Sometimes the pace of life is hectic. I’ve had one of those weeks. My daytime job has me extremely busy on an important project. In the same week, I’ve released a blind play-test version of Highways & Byways and ordered a physical prototype.
It reminds me of another hectic week I had because of game development. Between December 30, 2016 to January 6, 2017, there was a lot going on. I shipped over 100 sets of War Co. cards to Americans for the Kickstarter. I coordinated international shipping with Snakes & Lattes for Canadian rewards and Games Quest for European rewards. I also signed the closing papers on a new home and moved in a little later on a bitterly cold day.
Needless to say, I don’t recommend that you do this. It was the unfortunate result of two major life events awkwardly colliding. Yet the fact that I was able to pull this off is a testament not to herculean work effort, but rather lean processes. I’ll tell you how to practice the same lean processes as well as how you can avoid the circumstances entirely.
While I’ve described in detail how you can fulfill rewards yourself, I don’t recommend it for more than a couple hundred packages. There is a substantial cost benefit to fulfilling low order quantities like 100 yourself. You lose this advantage pretty quickly as third-party fulfillment companies such as Fulfillrite become more attractive. While I left international shipping to Snakes & Lattes and Games Quest, I took on all the domestic shipping to the USA by myself. In fact, I still fulfill domestic orders for War Co. (Don’t believe me? You can always buy a copy 😉)
Self-fulfillment involves a lot of moving parts. To be any good at it, you need software like Stamps.com, adhesive labels, a fast printer, bulk shipping supplies, and transportation to get those packages to the post office. This isn’t like when you have a little box and you put it in the mailbox with the flag up. Nuh-uh, that won’t work for 100 packages.
Days prior, I’d ordered all the supplies I needed. On New Year’s Eve, I started printing off postage dated for January 3, which was the first day the post office would actually be open. It was also the day before I moved. I spent most of New Year’s Eve putting War Co. in ULINE mailers. Then I slipped those ULINE mailers in priority mailers and slapped the postage on them. I wound up paying somewhere in the neighborhood of $500-600 on the postage.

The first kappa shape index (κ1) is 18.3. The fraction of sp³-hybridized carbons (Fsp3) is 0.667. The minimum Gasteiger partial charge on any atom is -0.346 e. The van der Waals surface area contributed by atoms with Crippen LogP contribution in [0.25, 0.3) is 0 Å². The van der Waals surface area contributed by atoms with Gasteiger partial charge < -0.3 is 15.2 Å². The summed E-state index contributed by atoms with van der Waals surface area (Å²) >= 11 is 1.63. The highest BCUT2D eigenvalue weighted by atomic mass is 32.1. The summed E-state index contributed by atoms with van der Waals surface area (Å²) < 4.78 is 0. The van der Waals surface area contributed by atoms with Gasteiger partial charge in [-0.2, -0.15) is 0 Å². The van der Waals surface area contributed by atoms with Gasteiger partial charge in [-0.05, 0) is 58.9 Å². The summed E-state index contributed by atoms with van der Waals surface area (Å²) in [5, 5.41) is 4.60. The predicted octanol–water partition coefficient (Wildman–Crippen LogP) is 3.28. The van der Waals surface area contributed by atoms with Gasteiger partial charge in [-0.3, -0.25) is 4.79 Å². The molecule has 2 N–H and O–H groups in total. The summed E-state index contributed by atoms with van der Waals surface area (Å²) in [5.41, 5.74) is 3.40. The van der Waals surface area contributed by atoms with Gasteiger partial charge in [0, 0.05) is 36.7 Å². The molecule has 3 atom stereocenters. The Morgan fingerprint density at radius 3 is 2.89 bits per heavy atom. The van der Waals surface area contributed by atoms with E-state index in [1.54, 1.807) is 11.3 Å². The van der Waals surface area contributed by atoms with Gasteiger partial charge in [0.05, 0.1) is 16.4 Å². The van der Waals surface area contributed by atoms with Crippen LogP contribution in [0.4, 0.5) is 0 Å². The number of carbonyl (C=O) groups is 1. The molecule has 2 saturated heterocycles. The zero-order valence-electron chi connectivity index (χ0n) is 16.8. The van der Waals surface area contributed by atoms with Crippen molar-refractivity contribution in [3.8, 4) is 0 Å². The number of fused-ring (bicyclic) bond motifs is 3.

I was unable to run the packages to the post office myself on the weekday, so my brother helped out. He picked up boxes full of packages and loaded them into his car. They took up all of the backseat from what he says. The post office scanned a single sheet that corresponded to all packages I had to ship. Then they got to work putting them in the mail system after my brother dropped them off.
It was initially my intention to stagger the fulfillment where Americans, Europeans, and Canadians would all get their cards at the same time. Then a handful of Australians would get them a few days later. I wasn’t quite able to do this, but I got close. After all, in order to do this, I would have had to hold on to the American stock for another week, thus hauling 200 pounds of packages into my new house. That’s U-Haul space I wasn’t willing to give up, so I fulfilled American rewards about a week early. The day after the packages were dropped off at the post office, I got the keys to my new home. Two days later, I started moving in.
I have five pieces of advice for anyone who finds themselves in a situation like this:
Buy everything you need to ship – and buy it early. That includes a postal scale, packing tape, mailers, bubble wrap, cardboard inserts, and boxes. Calculate what you need in advance and buy twice as much as you think you need. You can find most of this stuff pretty cheaply through ULINE and Amazon, but you need to account for time for your shipping supplies to be shipped to you.
Learn how to batch import addresses to postage software. If you’re entering people’s addresses by hand after Kickstarter or online orders, you’re doing it wrong. You need to export them as a CSV and upload them into postage software, such as Stamps.com. Don’t try to use the USPS site for something like this. Don’t do something as time-consuming and error-prone as manual entry.
Make sure you’ve got money ready for postage. It seems like a no-brainer, but you need to have cash available for postage. You’re charged when you print postage, not when you ship.
Make sure you’ve got an elegant system to track what you’ve packed. I recommend keeping an Excel spreadsheet. You want to know what you’re sending and who gets it. With War Co., every order was a little different because you can get any combination of two, four, or six out of six decks. Nobody got the wrong order, because I was tracking each one and only checking them off after I packaged them, checked the contents, sealed them, and applied postage.
Turn up the music. Seriously, do you know how mind numbing six hours of preparing packages can be?
Phew. I feel waves of stress from that time even now, ten months later. Do you have a war story of fulfillment? Questions on a campaign you’re about to fulfill? Leave a reply in the comments, I’d love to hear from you 🙂